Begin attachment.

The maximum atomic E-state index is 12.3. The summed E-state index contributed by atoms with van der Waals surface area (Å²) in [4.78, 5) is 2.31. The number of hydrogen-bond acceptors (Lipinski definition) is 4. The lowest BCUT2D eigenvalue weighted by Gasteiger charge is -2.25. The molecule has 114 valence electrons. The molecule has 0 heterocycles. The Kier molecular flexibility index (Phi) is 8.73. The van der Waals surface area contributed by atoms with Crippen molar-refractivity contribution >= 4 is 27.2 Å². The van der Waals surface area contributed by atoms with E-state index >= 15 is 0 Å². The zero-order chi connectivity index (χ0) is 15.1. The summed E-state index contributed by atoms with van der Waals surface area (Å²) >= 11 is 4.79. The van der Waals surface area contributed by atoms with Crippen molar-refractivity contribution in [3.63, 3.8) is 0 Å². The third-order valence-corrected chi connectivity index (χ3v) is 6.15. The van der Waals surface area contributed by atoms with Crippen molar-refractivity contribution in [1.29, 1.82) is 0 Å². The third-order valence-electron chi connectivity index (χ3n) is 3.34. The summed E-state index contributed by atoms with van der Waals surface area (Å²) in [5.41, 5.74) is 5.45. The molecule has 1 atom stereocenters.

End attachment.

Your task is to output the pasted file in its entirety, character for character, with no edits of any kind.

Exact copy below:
The maximum atomic E-state index is 12.3. The summed E-state index contributed by atoms with van der Waals surface area (Å²) in [4.78, 5) is 2.31. The number of hydrogen-bond acceptors (Lipinski definition) is 4. The lowest BCUT2D eigenvalue weighted by Gasteiger charge is -2.25. The molecule has 114 valence electrons. The molecule has 0 heterocycles. The Kier molecular flexibility index (Phi) is 8.73. The van der Waals surface area contributed by atoms with Crippen molar-refractivity contribution >= 4 is 27.2 Å². The van der Waals surface area contributed by atoms with E-state index >= 15 is 0 Å². The zero-order chi connectivity index (χ0) is 15.1. The summed E-state index contributed by atoms with van der Waals surface area (Å²) >= 11 is 4.79. The van der Waals surface area contributed by atoms with Crippen molar-refractivity contribution in [3.63, 3.8) is 0 Å². The third-order valence-corrected chi connectivity index (χ3v) is 6.15. The van der Waals surface area contributed by atoms with Crippen molar-refractivity contribution in [1.29, 1.82) is 0 Å². The third-order valence-electron chi connectivity index (χ3n) is 3.34. The summed E-state index contributed by atoms with van der Waals surface area (Å²) in [5.41, 5.74) is 5.45. The molecule has 1 atom stereocenters.